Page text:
South Tyneside Council fighting to stem housing waiting list nightmare

More than 1,500 people are stuck on the waiting list for social housing in South Tyneside, while the number of affordable homes is falling, according to new figures.

Saturday, 27th April 2019, 9:00 am
Council homes in Lincoln Road, South Shields

Housing charity Shelter is calling for the Government to increase the funding for new social homes.

The latest Ministry of Housing, Communities and Local Government data shows that, in March 2018, there were 1,659 households on the housing waiting list in South Tyneside - 59% fewer than two years earlier.

Of those, 142 were households with some medical necessity, while a further 21 were homeless.

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A spokeswoman for South Tyneside Council said: “The council provides approximately 17,000 homes for social rent. This means that one in four of all homes in South Tyneside is available for social rent.

“The council continues to lose homes through the Right to Buy but we are delivering around 100 new affordable homes each year and will continue to do so.”

She added: “The housing register is not a waiting list. It is choice-based scheme which is used to provide applicants with access to available properties that would meet their housing need following an assessment.

“More than 85% of people on the register are not in a priority need category for rehousing.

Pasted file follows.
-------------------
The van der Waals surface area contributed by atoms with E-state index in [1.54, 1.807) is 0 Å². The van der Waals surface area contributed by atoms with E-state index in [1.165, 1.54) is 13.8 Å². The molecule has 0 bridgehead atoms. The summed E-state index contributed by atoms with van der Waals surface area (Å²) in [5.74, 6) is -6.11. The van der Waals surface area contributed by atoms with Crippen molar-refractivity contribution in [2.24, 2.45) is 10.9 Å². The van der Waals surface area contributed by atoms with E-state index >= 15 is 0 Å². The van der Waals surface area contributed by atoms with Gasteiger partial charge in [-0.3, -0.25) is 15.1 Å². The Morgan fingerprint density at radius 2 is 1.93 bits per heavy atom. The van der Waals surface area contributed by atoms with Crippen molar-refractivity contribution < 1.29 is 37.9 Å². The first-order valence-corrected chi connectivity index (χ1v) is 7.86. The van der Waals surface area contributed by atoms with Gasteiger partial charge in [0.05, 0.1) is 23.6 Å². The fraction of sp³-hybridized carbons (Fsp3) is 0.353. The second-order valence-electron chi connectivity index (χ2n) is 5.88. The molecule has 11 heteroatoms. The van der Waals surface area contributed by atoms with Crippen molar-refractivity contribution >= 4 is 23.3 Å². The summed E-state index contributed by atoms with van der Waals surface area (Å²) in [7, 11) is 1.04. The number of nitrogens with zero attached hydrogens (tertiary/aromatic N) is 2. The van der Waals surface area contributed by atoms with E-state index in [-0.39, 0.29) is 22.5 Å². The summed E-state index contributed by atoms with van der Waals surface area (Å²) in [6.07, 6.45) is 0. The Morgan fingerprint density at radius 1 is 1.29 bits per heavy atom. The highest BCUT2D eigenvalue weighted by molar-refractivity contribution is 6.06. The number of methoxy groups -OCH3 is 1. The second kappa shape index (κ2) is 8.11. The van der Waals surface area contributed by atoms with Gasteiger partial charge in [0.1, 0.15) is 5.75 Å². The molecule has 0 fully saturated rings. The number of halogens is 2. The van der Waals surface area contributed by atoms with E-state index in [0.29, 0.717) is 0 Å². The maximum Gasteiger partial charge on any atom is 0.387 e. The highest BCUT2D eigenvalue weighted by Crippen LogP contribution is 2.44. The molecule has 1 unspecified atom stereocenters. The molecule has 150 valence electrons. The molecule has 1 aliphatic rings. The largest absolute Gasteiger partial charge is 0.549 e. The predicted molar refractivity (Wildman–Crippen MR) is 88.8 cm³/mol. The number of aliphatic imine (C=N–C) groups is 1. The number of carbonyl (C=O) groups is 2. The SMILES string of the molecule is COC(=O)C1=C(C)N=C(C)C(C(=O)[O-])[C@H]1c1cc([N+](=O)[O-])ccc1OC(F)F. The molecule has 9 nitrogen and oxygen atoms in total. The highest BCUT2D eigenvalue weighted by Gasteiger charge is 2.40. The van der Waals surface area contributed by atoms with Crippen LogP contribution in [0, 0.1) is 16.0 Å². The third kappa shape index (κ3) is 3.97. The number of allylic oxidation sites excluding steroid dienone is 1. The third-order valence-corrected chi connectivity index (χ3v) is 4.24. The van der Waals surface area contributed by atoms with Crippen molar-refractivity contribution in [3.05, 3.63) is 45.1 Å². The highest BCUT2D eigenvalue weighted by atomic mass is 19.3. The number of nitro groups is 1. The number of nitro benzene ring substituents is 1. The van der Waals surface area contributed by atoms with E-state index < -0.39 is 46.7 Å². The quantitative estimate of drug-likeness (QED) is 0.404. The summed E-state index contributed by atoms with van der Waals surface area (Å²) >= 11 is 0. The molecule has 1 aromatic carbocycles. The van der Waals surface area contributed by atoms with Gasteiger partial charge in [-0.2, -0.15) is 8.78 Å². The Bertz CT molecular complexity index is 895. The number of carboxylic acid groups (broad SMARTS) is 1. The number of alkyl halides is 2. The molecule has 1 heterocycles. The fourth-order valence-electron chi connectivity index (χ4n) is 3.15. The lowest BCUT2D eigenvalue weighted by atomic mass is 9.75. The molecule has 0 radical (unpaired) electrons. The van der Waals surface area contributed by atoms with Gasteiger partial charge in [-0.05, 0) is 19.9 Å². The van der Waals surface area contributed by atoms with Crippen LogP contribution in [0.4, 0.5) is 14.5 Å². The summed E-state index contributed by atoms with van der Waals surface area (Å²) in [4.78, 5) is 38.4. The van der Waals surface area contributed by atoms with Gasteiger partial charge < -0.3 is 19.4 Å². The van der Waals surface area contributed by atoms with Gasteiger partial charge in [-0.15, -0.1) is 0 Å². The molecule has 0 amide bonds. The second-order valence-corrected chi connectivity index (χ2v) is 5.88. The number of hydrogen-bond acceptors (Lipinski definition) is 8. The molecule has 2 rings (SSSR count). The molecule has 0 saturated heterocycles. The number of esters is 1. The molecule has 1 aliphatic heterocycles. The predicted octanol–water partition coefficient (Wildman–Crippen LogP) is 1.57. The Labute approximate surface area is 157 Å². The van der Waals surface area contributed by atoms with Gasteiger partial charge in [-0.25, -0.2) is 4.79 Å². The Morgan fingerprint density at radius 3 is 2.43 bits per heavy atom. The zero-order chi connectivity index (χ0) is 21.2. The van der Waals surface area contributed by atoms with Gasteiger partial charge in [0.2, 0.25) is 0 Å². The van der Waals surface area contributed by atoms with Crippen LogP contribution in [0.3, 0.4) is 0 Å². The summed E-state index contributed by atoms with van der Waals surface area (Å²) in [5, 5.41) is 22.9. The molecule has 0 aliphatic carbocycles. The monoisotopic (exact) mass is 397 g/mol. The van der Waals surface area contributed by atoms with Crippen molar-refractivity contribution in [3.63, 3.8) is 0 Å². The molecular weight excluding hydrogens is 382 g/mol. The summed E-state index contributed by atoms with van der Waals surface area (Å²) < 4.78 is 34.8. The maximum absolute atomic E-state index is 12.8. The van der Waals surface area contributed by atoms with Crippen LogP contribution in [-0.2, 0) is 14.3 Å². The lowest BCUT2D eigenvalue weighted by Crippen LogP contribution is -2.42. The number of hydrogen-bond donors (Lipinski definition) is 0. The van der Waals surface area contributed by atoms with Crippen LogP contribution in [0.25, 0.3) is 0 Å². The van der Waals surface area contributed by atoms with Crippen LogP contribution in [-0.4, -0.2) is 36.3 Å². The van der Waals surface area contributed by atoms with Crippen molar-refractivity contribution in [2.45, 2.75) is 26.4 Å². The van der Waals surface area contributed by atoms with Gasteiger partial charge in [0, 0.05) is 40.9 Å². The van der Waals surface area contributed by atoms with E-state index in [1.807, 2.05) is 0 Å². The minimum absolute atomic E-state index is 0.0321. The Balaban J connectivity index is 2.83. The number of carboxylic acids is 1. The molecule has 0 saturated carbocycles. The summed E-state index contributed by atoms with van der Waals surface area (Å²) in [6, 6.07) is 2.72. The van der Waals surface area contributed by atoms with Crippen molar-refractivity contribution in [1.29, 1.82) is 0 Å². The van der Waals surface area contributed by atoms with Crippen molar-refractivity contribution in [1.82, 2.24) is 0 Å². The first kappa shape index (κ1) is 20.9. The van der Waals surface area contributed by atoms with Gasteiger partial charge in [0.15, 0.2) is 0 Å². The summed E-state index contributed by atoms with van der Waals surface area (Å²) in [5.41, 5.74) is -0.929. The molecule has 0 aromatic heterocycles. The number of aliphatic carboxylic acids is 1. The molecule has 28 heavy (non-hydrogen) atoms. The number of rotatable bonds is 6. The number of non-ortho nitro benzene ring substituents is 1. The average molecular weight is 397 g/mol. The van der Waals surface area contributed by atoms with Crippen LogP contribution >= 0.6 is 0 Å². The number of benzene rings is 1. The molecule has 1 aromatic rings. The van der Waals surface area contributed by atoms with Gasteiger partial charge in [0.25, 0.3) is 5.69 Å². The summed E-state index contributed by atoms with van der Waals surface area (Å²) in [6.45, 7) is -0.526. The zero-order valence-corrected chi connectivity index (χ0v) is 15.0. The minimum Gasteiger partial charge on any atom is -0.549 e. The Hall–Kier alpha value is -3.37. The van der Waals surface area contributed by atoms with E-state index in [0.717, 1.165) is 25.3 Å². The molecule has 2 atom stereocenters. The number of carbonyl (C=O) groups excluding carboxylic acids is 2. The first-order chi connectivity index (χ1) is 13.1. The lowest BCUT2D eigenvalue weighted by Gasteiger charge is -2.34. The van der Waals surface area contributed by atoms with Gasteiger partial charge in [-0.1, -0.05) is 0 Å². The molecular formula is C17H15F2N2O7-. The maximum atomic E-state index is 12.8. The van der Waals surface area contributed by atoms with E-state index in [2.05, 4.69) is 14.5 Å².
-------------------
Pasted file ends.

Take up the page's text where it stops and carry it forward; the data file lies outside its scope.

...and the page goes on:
“We continue to work with partners to intervene early and prevent homelessness and in the last year have prevented 1164 people from becoming homeless.

“Vacancies in South Tyneside are low particularly in council housing. At any given time there will be a number of transactional empty properties, where they are being prepared to be let or are in the process of being let.

“It is important that the housing market provides a mix of property types at a range of prices to meet the varying needs of our residents.”Across England, more than 1.1 million families were on council waiting lists – six per cent fewer than in 2016.

Polly Neate, Shelter chief executive, said: “When you compare the number of households waiting with the tiny number of available homes, and the trickle of new social homes being built, you understand how chilling today’s housing crisis is.

Coun Martin Tett, housing spokesman at the Local Government Association, said: “A genuine renaissance in council housebuilding is the only way to boost housing supply and tackle the housing waiting lists many councils have.”